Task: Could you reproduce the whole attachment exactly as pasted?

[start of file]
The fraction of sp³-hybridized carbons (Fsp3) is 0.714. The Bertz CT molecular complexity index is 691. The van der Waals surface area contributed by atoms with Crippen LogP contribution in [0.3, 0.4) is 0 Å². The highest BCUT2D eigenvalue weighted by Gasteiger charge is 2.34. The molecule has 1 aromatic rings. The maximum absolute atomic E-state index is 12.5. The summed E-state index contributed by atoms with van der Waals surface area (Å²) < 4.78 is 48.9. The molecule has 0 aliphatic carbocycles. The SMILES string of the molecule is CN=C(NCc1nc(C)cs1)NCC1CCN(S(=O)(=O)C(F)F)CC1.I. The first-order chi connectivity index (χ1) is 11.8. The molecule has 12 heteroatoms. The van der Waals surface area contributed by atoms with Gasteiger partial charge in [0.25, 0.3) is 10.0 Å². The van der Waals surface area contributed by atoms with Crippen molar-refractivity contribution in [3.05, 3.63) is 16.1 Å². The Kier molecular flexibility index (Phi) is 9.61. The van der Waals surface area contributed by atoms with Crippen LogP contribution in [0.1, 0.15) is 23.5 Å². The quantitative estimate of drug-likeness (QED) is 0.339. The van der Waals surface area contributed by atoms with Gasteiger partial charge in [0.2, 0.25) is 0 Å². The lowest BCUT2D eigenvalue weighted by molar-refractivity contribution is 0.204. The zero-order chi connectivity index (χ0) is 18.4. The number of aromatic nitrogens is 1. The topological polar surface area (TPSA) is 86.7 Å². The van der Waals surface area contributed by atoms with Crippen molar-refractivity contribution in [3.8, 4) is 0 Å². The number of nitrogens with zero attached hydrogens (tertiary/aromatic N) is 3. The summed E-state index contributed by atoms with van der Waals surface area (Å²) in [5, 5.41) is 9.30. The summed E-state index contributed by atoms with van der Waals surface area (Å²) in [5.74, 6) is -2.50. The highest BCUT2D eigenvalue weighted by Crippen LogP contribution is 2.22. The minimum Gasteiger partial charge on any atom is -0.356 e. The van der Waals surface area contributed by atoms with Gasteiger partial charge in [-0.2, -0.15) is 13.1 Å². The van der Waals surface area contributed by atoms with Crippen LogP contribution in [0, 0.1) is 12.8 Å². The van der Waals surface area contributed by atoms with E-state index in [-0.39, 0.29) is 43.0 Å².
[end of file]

The fraction of sp³-hybridized carbons (Fsp3) is 0.714. The Bertz CT molecular complexity index is 691. The van der Waals surface area contributed by atoms with Crippen LogP contribution in [0.3, 0.4) is 0 Å². The highest BCUT2D eigenvalue weighted by Gasteiger charge is 2.34. The molecule has 1 aromatic rings. The maximum absolute atomic E-state index is 12.5. The summed E-state index contributed by atoms with van der Waals surface area (Å²) < 4.78 is 48.9. The molecule has 0 aliphatic carbocycles. The SMILES string of the molecule is CN=C(NCc1nc(C)cs1)NCC1CCN(S(=O)(=O)C(F)F)CC1.I. The first-order chi connectivity index (χ1) is 11.8. The molecule has 12 heteroatoms. The van der Waals surface area contributed by atoms with Gasteiger partial charge in [0.25, 0.3) is 10.0 Å². The van der Waals surface area contributed by atoms with Crippen molar-refractivity contribution in [3.05, 3.63) is 16.1 Å². The Kier molecular flexibility index (Phi) is 9.61. The van der Waals surface area contributed by atoms with Crippen LogP contribution in [0.1, 0.15) is 23.5 Å². The quantitative estimate of drug-likeness (QED) is 0.339. The van der Waals surface area contributed by atoms with Gasteiger partial charge in [0.2, 0.25) is 0 Å². The lowest BCUT2D eigenvalue weighted by molar-refractivity contribution is 0.204. The zero-order chi connectivity index (χ0) is 18.4. The number of aromatic nitrogens is 1. The topological polar surface area (TPSA) is 86.7 Å². The van der Waals surface area contributed by atoms with Crippen molar-refractivity contribution in [3.8, 4) is 0 Å². The number of nitrogens with zero attached hydrogens (tertiary/aromatic N) is 3. The summed E-state index contributed by atoms with van der Waals surface area (Å²) in [5, 5.41) is 9.30. The summed E-state index contributed by atoms with van der Waals surface area (Å²) in [5.74, 6) is -2.50. The highest BCUT2D eigenvalue weighted by Crippen LogP contribution is 2.22. The minimum Gasteiger partial charge on any atom is -0.356 e. The van der Waals surface area contributed by atoms with Gasteiger partial charge in [-0.2, -0.15) is 13.1 Å². The van der Waals surface area contributed by atoms with Crippen LogP contribution in [0, 0.1) is 12.8 Å². The van der Waals surface area contributed by atoms with E-state index in [-0.39, 0.29) is 43.0 Å².